There is a lot of excitement and confusion around cryptocurrencies. As long as people treat their gambling as such, then little harm will result, but as soon as folk start counting eggs as chickens, then that is where the market cap fallacy kicks in, and we started to see this in 2018.

The market cap is not the total value of an asset – it is nothing more than the last price paid. it might sound a strange thing to say, but it is the number one misconception people have about investments.

This example should help show why.

  1. Create 10 tokens
  2. The price of the token is set by supply and demand.
  3. Initially there is just one person asking for a token and I have 10. I sell it to her for £1
  4. Then another couple of people come along wanting tokens, and I only now have 9, so I sell them both one for £1.50 each.
  5. At this point I have sold 3 tokens for a total of £4 as well as 7 unsold tokens.
  6. Another two people come along, but since I only have 7 left, I can double the price to £3 each. Having seen the price rise already, they seem happy to pay it.
  7. People notice the steady rise in price £1 -£1.50 – £3 and suddenly now 4 people come in asking for tokens and I only have 5 left. Even though I put the price up to £10 I still sell 4!
  8. To summarise. I have sold a total of 9 tokens, getting £50 in return and I still have one token left.
  9. After seeing the price x10, suddenly 100 people want to buy my last token, and I keep upping the price until there is only one person left prepared to pay £100 for that last token.
  10. I’ve sold all my tokens and I got £150 in return.

Everyone is very happy. The market cap of these tokens is £1000! But only £150 was paid in. Somehow, magically, that money was multiplied seven fold. Of course it wasn’t, and if people start selling, the same logic works in reverse to reduce the price.

This is what lies behind an inflationary asset bubble.

If the first 5 investors now choose to sell, then the “market” won’t pay £500 if the demand is not there (remember we only had one person desperate enough to pay £100). The price now lowers to what it can afford – say £10 a token, or £50. This is still a profit for the earliest investors, and  stop-loss trading automation kicks in and sells even for the next 4 investors. Now with 9 tokens available, the price falls even further to say £1.

The last person in who paid £100 for a token now worth £1 cries “where did all the money go?”

It was never there.

Note this is true of every asset including stocks and houses. When we have large numbers of people treating the unrealised value of their asset as effective cash (e.g. using stocks or houses as loan collateral), we have an inflationary bubble that can only go so far before it pops in a sticky mess. See 2008 for further details.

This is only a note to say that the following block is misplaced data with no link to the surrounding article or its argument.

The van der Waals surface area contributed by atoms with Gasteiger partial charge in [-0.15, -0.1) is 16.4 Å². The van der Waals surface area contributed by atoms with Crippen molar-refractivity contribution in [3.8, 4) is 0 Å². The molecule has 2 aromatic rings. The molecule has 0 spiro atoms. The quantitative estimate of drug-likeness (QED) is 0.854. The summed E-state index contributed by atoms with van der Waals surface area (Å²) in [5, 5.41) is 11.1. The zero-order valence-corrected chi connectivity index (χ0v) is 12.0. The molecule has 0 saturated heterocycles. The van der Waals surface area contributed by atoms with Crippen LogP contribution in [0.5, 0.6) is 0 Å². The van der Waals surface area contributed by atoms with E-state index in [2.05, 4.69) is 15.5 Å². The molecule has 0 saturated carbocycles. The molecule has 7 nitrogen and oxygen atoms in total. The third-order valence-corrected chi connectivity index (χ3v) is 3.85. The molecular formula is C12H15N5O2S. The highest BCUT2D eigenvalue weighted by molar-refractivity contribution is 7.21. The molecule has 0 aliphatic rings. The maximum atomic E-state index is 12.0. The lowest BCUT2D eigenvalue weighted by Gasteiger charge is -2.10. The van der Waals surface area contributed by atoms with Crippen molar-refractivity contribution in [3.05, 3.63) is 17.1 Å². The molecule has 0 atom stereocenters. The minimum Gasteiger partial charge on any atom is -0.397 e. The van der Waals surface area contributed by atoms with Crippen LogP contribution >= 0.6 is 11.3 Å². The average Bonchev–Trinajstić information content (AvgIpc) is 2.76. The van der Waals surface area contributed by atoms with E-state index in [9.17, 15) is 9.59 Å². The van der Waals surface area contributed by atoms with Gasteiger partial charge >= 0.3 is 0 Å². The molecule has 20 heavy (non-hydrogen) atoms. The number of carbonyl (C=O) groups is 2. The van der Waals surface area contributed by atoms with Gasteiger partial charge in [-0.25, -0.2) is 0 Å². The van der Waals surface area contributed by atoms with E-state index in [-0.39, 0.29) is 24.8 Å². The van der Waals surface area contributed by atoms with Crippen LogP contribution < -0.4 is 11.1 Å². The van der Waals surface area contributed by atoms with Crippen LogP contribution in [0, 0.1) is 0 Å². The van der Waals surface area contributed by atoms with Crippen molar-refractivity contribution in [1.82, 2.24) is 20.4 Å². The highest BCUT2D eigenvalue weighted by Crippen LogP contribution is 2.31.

And it gets worse. There is no guarantee, especially in a falling market, that anyone will want to buy what you are selling. It really doesn’t matter what you think the price is worth today, if you believe it will be less tomorrow. This is why typically you see liquidity dry up quicker sometimes than the price falls. The housing market is a great great example of this. A more topical example is when your ICO trading platform starts becoming “unavailable due to excessive demand”.

Paper or digital millionaires aren’t. The price to acquire is not the price to liquidate. Those two values can be, and usually are, radically different. It’s a fundamental error many people, including even standard accounting statements make. There is no “mark to market”.

I knew someone in the US in 2002 who lost their home using their employee stock as the loan collateral (also avoiding taxes on the capital gain), which subsequently tanked, so consider this a cautionary tale. Stocks, houses, bitcoins, alt-coins are not money until you actually sell them.

The confusion arises because market cap represents just two people’s view on what an asset is worth (the last persons to buy and sell to each other), not what the entire asset could be sold for (what an average of multiple people would pay). It’s a misnomer as there is no “market” in “market cap”. 

One important side effect of this is that you cannot compare market caps since liquidity can be so very different. 

An an example of this is the ridiculous comparison that Bitcoin’s market cap exceeded PepsiCo –

Perhaps an even clearer example from the recent past was Japan’s bubble economy when at one point, the implied land value of the Imperial Palace in central Tokyo was apparently worth more than the entire land value of California. But it wasn’t – clearly if you could actually buy all of California, then it would be worth more than the Japanese Imperial Palace. The problem is that you cannot extrapolate the total value from prices of individual office blocks in Tokyo and California.

Price is set by supply and demand, and this is dependent on volumes – how many are selling, how many are buying. That in turn is driven by genuine value – the gravity which ultimately controls price.

Market cap is a theoretical calculation and a perfect illustration of “In theory, theory and practice are the same. In practice, they are not”. Don’t make the mistake of confusing the two.

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